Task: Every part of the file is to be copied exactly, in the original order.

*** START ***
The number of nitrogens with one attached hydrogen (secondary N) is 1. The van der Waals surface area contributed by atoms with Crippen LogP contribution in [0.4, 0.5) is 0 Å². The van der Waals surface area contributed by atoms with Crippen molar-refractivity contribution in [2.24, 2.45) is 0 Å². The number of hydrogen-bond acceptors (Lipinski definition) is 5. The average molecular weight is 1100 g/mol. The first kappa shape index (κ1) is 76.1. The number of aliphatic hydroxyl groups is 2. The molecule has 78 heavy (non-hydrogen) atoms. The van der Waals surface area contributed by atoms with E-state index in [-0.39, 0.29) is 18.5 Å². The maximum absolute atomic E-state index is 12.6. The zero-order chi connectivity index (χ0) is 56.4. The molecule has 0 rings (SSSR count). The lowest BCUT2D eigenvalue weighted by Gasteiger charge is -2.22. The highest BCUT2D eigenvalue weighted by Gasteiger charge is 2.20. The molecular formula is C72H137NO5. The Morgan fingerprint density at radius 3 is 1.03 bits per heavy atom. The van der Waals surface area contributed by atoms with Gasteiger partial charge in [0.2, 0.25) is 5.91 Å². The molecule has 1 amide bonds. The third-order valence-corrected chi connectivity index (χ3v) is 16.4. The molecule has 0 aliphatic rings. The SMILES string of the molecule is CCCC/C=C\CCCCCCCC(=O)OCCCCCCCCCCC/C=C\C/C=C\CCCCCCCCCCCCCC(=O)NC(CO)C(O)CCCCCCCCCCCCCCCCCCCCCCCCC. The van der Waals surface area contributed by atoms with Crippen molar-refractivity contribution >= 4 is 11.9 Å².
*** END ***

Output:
The number of nitrogens with one attached hydrogen (secondary N) is 1. The van der Waals surface area contributed by atoms with Crippen LogP contribution in [0.4, 0.5) is 0 Å². The van der Waals surface area contributed by atoms with Crippen molar-refractivity contribution in [2.24, 2.45) is 0 Å². The number of hydrogen-bond acceptors (Lipinski definition) is 5. The average molecular weight is 1100 g/mol. The first kappa shape index (κ1) is 76.1. The number of aliphatic hydroxyl groups is 2. The molecule has 78 heavy (non-hydrogen) atoms. The van der Waals surface area contributed by atoms with E-state index in [-0.39, 0.29) is 18.5 Å². The maximum absolute atomic E-state index is 12.6. The zero-order chi connectivity index (χ0) is 56.4. The molecule has 0 rings (SSSR count). The lowest BCUT2D eigenvalue weighted by Gasteiger charge is -2.22. The highest BCUT2D eigenvalue weighted by Gasteiger charge is 2.20. The molecular formula is C72H137NO5. The Morgan fingerprint density at radius 3 is 1.03 bits per heavy atom. The van der Waals surface area contributed by atoms with Gasteiger partial charge in [0.2, 0.25) is 5.91 Å². The molecule has 1 amide bonds. The third-order valence-corrected chi connectivity index (χ3v) is 16.4. The molecule has 0 aliphatic rings. The SMILES string of the molecule is CCCC/C=C\CCCCCCCC(=O)OCCCCCCCCCCC/C=C\C/C=C\CCCCCCCCCCCCCC(=O)NC(CO)C(O)CCCCCCCCCCCCCCCCCCCCCCCCC. The van der Waals surface area contributed by atoms with Crippen molar-refractivity contribution >= 4 is 11.9 Å².